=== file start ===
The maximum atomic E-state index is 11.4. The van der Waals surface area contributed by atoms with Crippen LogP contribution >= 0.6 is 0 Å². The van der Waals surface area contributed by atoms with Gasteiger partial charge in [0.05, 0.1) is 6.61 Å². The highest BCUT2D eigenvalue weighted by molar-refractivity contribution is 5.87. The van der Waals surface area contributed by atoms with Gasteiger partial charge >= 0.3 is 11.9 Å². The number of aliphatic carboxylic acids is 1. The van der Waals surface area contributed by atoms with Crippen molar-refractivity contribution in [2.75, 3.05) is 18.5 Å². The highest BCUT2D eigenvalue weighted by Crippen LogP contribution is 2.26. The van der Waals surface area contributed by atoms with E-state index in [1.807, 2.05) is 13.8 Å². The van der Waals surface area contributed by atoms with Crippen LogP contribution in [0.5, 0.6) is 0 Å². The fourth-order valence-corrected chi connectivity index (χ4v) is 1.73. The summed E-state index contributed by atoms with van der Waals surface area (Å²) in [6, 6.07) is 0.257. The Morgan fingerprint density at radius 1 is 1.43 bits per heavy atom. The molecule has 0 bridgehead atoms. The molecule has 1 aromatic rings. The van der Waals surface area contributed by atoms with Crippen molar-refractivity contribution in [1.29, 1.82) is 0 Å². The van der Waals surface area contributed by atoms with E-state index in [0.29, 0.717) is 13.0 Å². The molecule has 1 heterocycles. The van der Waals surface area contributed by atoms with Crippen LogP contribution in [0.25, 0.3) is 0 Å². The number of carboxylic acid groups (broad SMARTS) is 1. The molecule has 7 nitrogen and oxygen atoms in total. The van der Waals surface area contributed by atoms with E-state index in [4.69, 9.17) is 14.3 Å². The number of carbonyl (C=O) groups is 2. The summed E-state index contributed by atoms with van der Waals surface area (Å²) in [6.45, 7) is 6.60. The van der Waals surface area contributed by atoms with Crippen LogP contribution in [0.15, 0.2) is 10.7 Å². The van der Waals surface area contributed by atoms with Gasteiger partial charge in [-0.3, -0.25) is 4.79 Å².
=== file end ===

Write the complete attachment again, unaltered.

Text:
The maximum atomic E-state index is 11.4. The van der Waals surface area contributed by atoms with Crippen LogP contribution >= 0.6 is 0 Å². The van der Waals surface area contributed by atoms with Gasteiger partial charge in [0.05, 0.1) is 6.61 Å². The highest BCUT2D eigenvalue weighted by molar-refractivity contribution is 5.87. The van der Waals surface area contributed by atoms with Gasteiger partial charge >= 0.3 is 11.9 Å². The number of aliphatic carboxylic acids is 1. The van der Waals surface area contributed by atoms with Crippen molar-refractivity contribution in [2.75, 3.05) is 18.5 Å². The highest BCUT2D eigenvalue weighted by Crippen LogP contribution is 2.26. The van der Waals surface area contributed by atoms with E-state index in [1.807, 2.05) is 13.8 Å². The van der Waals surface area contributed by atoms with Crippen LogP contribution in [0.5, 0.6) is 0 Å². The fourth-order valence-corrected chi connectivity index (χ4v) is 1.73. The summed E-state index contributed by atoms with van der Waals surface area (Å²) in [6, 6.07) is 0.257. The Morgan fingerprint density at radius 1 is 1.43 bits per heavy atom. The molecule has 0 bridgehead atoms. The molecule has 1 aromatic rings. The van der Waals surface area contributed by atoms with Crippen molar-refractivity contribution in [1.29, 1.82) is 0 Å². The van der Waals surface area contributed by atoms with E-state index in [0.29, 0.717) is 13.0 Å². The molecule has 1 heterocycles. The van der Waals surface area contributed by atoms with Crippen LogP contribution in [0.25, 0.3) is 0 Å². The number of carboxylic acid groups (broad SMARTS) is 1. The molecule has 7 nitrogen and oxygen atoms in total. The van der Waals surface area contributed by atoms with E-state index in [4.69, 9.17) is 14.3 Å². The number of carbonyl (C=O) groups is 2. The summed E-state index contributed by atoms with van der Waals surface area (Å²) in [6.45, 7) is 6.60. The van der Waals surface area contributed by atoms with Crippen LogP contribution in [0.15, 0.2) is 10.7 Å². The van der Waals surface area contributed by atoms with Gasteiger partial charge in [-0.3, -0.25) is 4.79 Å².